Skin, smell help identify sharks

By: Eileen G. Mangubat June 13,2014 - 09:20 AM

Shark Meat (Gary Cases)

WITHOUT its head and long tail that distinguishes a thresher shark from other types, how could you tell what kind of fish meat was intercepted by the Capitol’s anti-illegal fishing enforcers?

“The skin is much thinner,” said Gary Cases, a veteran diver and ocean advocate, who was called in to identify the cargo of a truck stopped at a checkpoint in Naga City.

The large chunks of frozen fish meat also had a very strong, fishy smell (“langsa”), caused by urea excreted in the skin of sharks.

Cases inspected the skin, whose rough texture was made of dentine and not ordinary fish scales.

Whole pieces of skin were found folded and packed separately in the truck. Cases said it appears the sharks were quite large.

He took tissue samples to be sent to England for DNA laboratory testing.

Aside from being a marine biologist, Cases has spent over five years as collaborator of an ongoing international study on the conservation of thresher sharks led by Dr. Simon Oliver of England.

Cases, who was born in Dipolog, said he was also familiar with identifying fish meat because his family used to have a sardines business.

The shark fins, which fetch a higher price for exotic soups in Chinese restaurants, were missing as well as the heads in the confiscated cargo.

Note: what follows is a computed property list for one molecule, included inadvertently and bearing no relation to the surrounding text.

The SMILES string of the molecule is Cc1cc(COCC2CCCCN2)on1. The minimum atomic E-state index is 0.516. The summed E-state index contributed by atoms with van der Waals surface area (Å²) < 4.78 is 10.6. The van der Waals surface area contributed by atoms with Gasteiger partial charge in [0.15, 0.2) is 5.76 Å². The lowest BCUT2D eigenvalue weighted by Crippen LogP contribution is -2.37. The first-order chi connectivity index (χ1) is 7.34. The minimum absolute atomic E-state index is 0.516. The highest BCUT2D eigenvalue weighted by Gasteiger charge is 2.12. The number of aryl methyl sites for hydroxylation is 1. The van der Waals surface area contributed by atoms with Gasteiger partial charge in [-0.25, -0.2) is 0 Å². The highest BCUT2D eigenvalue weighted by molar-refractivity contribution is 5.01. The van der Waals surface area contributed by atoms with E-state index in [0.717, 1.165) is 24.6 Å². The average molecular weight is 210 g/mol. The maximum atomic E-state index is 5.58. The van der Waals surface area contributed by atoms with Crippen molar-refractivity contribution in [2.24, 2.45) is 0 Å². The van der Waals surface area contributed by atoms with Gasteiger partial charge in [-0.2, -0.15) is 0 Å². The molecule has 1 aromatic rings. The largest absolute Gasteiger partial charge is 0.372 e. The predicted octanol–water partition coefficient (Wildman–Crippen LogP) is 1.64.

Cebu Daily News reported in May 8 that shark traders in Talisay City were selling the shark meat to processors of fishballs and seafood “tempura”.

But the trend has been going on much longer, said Cases, due to changes in market demand and price.

Sold for P50 a kilo, shark meat has replaced “galunggong” or scad as the main material for fish balls and processed seafood tempura.

“Galunggong” or scad used to be the “poor man’s fish” and had low commercial value. Today it’s priced at P70 or P80 a kilo, and harvested for canned sardines and a higher value product – artificial crab sticks, he said.

Sharks have become the cheap alternative for processed seafood.

All three thresher shark species are listed as vulnerable to extinction by the International Union for Conservation of Nature (IUCN).

“They are more valuable alive than dead,” said Cases, who has been lobbying for legislation to protect sharks.

He said more income can be made through shark tourism, the way Malapascua island in Daanbantayan has become an international dive spot due to the presence of thresher sharks.

Thresher sharks are migratory, and don’t attack humans, which makes them a popular choice for divers.

Malapascua island is one of the few places you can find thresher sharks in shallow waters at 10 meters to 20 meters.

This species is slow to mature and reproduce, said Cases. It takes 11 to 12 years for a thresher shark to reach sexual maturity. The female gives birth to only two pups.

Sharks are being hunted for their meat, liver oil, skin and fins for use in shark fin soup.

The long tail of the thresher shark, its distinctive feature, is used to wack a school of fish to stun them before eating.

Related Stories:

Sharks for sale: Hammerheads, thresher sharks still hunted in Daanbantayan for fins, meat

BFAR ‘unaware’ of Talisay shark trade, starts probe

Truck transporting thresher sharks seized in Naga City, Cebu

 

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